Florida’s DeSantis signs tough social media ban: No one under 14

Florida Gov. Ron DeSantis applauds during a press conference at the Central Florida Tourism Oversight District headquarters at Walt Disney World, in Lake Buena Vista, Fla., Thursday, Feb. 22, 2024. Florida will have one of the country's most restrictive social media bans for minors — if it withstands expected legal challenges — under a bill signed by DeSantis on Monday, March 25, 2024.
  • Oops!
    Something went wrong.
    Please try again later.

Florida Gov. Ron DeSantis on Monday signed one of the nation’s most restrictive social media laws, barring anyone under age 14 from having an account. And teens 14 and 15 would need explicit parental permission to obtain an account.

According to The Associated Press, the stringent requirements are “slightly watered down from a proposal DeSantis vetoed earlier this month.” The earlier proposal would have barred social media accounts under age 16 — even in cases where parents provided permission.

“The law doesn’t name specific platforms, but targets social media sites that rely on features such as notification alerts and autoplay videos that encourage compulsive viewing,” The Wall Street Journal reported.

Should it withstand expected legal challenges, the bill would be effective Jan. 1, 2025.

AP quoted Florida’s Republican Speaker of the House Paul Renner: “A child in their brain development doesn’t have the ability to know that they’re being sucked into these addictive technologies and to see the harm and step away from it and because of that we have to step in for them.” He had earlier named the bill his top legislative priority.

At the signing, held at a local school, Renner said he expects social media platforms to sue “the second this is signed.”

The New York Times reported the signing makes Florida the first state to “effectively bar residents under 14″ from social media accounts, “enacting a strict social media bill that is likely to upend the lives of many young people.” The article called it the latest salvo “in an escalating nationwide push to insulate young people from potential mental health and safety risks on social media platforms.”

Besides not allowing new accounts, social media platforms will be expected to terminate those belonging to users who are deemed too young to legally have their own account.

Noting that “social media harms children in a variety of ways,” DeSantis said in a written statement that the bill will help parents protect their children.

Legal challenges

As the Deseret News has reported, several social media companies, including Meta, Snap and TikTok, have banded together to form an industry group called NetChoice, which has already challenged laws with some success.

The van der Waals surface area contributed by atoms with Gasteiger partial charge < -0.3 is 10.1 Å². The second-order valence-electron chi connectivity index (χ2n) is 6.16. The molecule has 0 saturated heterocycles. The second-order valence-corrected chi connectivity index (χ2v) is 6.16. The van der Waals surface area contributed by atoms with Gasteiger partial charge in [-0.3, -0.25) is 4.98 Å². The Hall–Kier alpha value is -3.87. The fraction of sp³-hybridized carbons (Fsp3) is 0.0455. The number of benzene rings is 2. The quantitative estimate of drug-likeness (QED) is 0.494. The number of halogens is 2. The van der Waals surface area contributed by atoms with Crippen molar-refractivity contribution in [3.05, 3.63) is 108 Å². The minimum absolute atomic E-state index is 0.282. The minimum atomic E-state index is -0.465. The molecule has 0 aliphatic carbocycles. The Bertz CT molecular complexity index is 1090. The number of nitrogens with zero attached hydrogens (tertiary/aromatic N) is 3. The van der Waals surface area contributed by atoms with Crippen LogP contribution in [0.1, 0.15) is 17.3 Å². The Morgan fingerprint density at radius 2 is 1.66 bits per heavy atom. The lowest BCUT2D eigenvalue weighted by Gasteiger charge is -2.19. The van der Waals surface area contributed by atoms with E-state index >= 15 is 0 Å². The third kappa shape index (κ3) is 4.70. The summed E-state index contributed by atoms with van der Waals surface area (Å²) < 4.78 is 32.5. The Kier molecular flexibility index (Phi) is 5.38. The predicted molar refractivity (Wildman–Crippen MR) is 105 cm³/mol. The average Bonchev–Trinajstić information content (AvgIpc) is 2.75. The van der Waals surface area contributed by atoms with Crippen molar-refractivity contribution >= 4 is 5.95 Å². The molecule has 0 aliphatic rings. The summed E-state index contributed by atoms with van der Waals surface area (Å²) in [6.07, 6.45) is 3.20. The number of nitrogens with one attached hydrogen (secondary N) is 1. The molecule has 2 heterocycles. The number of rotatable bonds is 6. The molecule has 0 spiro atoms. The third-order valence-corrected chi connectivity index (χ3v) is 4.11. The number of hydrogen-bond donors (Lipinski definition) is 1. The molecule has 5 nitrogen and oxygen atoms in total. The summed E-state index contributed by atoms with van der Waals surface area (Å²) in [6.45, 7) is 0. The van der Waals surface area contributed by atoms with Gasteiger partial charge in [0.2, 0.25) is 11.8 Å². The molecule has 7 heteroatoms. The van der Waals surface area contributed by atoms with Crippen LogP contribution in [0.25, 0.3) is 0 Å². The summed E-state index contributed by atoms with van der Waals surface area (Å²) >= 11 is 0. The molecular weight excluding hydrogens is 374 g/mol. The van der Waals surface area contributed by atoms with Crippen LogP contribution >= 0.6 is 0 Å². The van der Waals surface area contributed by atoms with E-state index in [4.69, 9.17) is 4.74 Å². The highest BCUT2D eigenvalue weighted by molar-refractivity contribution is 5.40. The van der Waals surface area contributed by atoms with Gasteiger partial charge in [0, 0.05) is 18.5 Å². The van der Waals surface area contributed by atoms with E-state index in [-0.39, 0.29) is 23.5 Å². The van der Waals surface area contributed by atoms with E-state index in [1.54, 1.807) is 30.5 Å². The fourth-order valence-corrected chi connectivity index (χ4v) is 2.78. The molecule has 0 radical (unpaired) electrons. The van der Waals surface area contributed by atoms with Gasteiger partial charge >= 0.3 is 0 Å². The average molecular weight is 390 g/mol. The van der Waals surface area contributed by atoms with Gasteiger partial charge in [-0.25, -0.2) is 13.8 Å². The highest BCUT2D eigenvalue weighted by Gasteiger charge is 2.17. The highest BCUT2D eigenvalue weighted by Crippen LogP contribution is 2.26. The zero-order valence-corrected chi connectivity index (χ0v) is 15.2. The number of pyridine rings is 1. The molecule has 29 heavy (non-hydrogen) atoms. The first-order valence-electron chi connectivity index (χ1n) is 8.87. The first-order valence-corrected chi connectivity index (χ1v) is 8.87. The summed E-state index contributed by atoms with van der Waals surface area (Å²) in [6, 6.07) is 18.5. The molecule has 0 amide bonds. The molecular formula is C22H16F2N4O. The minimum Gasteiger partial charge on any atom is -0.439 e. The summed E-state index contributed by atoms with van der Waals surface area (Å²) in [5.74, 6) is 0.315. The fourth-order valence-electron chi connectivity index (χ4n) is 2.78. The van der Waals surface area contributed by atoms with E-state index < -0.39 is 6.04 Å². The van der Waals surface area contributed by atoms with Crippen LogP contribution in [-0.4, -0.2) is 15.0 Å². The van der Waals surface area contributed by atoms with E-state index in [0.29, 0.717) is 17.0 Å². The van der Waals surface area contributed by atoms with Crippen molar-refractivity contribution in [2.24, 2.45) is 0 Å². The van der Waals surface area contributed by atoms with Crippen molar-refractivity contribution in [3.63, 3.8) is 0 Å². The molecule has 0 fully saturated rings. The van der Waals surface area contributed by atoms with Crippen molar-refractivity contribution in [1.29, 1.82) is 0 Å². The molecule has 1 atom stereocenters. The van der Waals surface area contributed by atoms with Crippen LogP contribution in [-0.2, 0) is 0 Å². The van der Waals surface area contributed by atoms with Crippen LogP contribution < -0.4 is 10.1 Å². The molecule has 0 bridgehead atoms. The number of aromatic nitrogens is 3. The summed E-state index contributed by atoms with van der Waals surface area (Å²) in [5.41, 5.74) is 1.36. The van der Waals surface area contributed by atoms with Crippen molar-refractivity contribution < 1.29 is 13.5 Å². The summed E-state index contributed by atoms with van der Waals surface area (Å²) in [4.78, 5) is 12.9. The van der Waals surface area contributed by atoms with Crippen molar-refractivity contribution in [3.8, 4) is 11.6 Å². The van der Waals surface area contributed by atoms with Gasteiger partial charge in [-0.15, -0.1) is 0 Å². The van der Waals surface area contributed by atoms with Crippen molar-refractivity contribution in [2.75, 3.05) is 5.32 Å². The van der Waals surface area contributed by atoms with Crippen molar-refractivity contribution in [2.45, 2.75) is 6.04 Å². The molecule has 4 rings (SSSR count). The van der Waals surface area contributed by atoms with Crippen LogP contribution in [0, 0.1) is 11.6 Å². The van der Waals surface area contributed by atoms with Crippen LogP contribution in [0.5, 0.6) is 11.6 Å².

“Judges in Ohio and Arkansas, for instance, have blocked laws in those states that would require certain social networks to verify users’ ages and obtain a parent’s permission before giving accounts to children under 16 or 18. A federal judge in California has halted a law in that state that would require certain social networks and video game apps to turn on the highest privacy settings by default for minors and turn off by default certain features, like auto-playing videos, for those users,” per the Times.

A TikTok spokesman told The Wall Street Journal that its policies are already intended to protect teens and it plans to “continue to work to keep the platform safe.”

Utah was the first state to pass legislation imposing restrictions on social media companies, but in the last legislative session, it delayed implementation until October and amended some of the provisions. Under the updated law, companies must enable the highest level of privacy settings as a default on children’s accounts and verify the age of users, as well as offer parents tools to supervise social media use. Children will also only be allowed to message connected accounts.

A different bill allows parents who can show harm to a child caused by “excessive use of algorithmically curated social media” to sue and seek redress, while providing the companies with an affirmative defense under certain circumstances.

As the Deseret News reported in February, two U.S. Supreme Court decisions are pending on suits filed in Florida and Texas that involve NetChoice. “The Florida law would stop social media companies from banning the accounts of political candidates and media publications, while the Texas law says platforms can’t moderate content based on a person’s point of view,” the article reported.

One of the questions being addressed is whether social media companies will be treated like a phone carrier or more like a newspaper, per that article. The outcomes could be very different based on that.

What are parents doing?

The ninth annual American Family Survey took an in-depth look at social media use and found that it is a major concern for parents, but many of them aren’t being very proactive about monitoring it or restricting it. The nationally representative poll is conducted by YouGov for the Deseret News and Brigham Young University’s Wheatley Institute and its Center for the Study of Elections and Democracy.

The survey found about two-thirds of parents who have teenagers in the 13-17 age category are “doing something” to monitor their child’s social media, according to an article in Deseret Magazine. About 4 in 10 have placed content restrictions on teens’ social media. About 1 in 4 restrict private messaging, accounts, contacts and screen time.

And 1 in 3 said they don’t do anything to limit or monitor social media.

Jeremy C. Pope, political science professor at BYU and a survey report author, described the bottom line this way: “People wish social media was a little bit better, but they don’t exactly know how to fix it.”